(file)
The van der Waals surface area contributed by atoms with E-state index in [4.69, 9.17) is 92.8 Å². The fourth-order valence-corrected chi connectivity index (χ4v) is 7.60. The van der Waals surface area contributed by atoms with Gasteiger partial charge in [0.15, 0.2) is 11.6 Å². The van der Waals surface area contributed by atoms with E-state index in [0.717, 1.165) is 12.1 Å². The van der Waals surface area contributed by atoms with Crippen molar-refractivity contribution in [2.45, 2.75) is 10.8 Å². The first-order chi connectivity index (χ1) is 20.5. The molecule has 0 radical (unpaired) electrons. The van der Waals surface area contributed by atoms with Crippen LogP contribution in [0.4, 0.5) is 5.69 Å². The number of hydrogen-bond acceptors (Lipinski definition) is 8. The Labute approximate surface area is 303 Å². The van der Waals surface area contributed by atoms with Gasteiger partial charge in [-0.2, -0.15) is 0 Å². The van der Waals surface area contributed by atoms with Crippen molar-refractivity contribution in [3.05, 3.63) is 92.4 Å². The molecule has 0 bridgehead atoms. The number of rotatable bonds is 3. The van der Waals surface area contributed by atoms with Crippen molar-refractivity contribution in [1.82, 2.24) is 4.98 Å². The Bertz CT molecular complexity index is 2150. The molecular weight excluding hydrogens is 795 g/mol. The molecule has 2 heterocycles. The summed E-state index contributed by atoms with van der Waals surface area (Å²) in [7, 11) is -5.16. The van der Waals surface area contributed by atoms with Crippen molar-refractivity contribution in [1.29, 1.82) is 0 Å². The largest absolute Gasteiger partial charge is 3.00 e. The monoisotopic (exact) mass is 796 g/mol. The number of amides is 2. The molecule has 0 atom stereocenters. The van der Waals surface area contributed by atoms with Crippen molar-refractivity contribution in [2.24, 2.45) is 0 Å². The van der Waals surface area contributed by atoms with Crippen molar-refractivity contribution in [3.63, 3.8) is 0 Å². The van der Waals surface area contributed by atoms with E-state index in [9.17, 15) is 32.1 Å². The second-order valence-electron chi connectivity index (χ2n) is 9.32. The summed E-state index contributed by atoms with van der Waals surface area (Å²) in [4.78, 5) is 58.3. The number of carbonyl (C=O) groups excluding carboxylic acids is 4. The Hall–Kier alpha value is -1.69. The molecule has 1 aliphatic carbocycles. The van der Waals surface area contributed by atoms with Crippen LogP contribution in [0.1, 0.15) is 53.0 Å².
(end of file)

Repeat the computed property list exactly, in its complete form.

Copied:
The van der Waals surface area contributed by atoms with E-state index in [4.69, 9.17) is 92.8 Å². The fourth-order valence-corrected chi connectivity index (χ4v) is 7.60. The van der Waals surface area contributed by atoms with Gasteiger partial charge in [0.15, 0.2) is 11.6 Å². The van der Waals surface area contributed by atoms with E-state index in [0.717, 1.165) is 12.1 Å². The van der Waals surface area contributed by atoms with Crippen molar-refractivity contribution in [2.45, 2.75) is 10.8 Å². The first-order chi connectivity index (χ1) is 20.5. The molecule has 0 radical (unpaired) electrons. The van der Waals surface area contributed by atoms with Crippen LogP contribution in [0.4, 0.5) is 5.69 Å². The number of hydrogen-bond acceptors (Lipinski definition) is 8. The Labute approximate surface area is 303 Å². The van der Waals surface area contributed by atoms with Gasteiger partial charge in [-0.2, -0.15) is 0 Å². The van der Waals surface area contributed by atoms with Crippen molar-refractivity contribution in [3.05, 3.63) is 92.4 Å². The molecule has 0 bridgehead atoms. The number of rotatable bonds is 3. The van der Waals surface area contributed by atoms with Crippen molar-refractivity contribution in [1.82, 2.24) is 4.98 Å². The Bertz CT molecular complexity index is 2150. The molecular weight excluding hydrogens is 795 g/mol. The molecule has 2 heterocycles. The summed E-state index contributed by atoms with van der Waals surface area (Å²) in [7, 11) is -5.16. The van der Waals surface area contributed by atoms with Crippen molar-refractivity contribution in [1.29, 1.82) is 0 Å². The largest absolute Gasteiger partial charge is 3.00 e. The monoisotopic (exact) mass is 796 g/mol. The number of amides is 2. The molecule has 0 atom stereocenters. The van der Waals surface area contributed by atoms with Crippen molar-refractivity contribution in [2.24, 2.45) is 0 Å². The van der Waals surface area contributed by atoms with Crippen molar-refractivity contribution in [3.63, 3.8) is 0 Å². The van der Waals surface area contributed by atoms with E-state index in [9.17, 15) is 32.1 Å². The second-order valence-electron chi connectivity index (χ2n) is 9.32. The summed E-state index contributed by atoms with van der Waals surface area (Å²) in [4.78, 5) is 58.3. The number of carbonyl (C=O) groups excluding carboxylic acids is 4. The Hall–Kier alpha value is -1.69. The molecule has 1 aliphatic carbocycles. The van der Waals surface area contributed by atoms with Crippen LogP contribution in [0.1, 0.15) is 53.0 Å².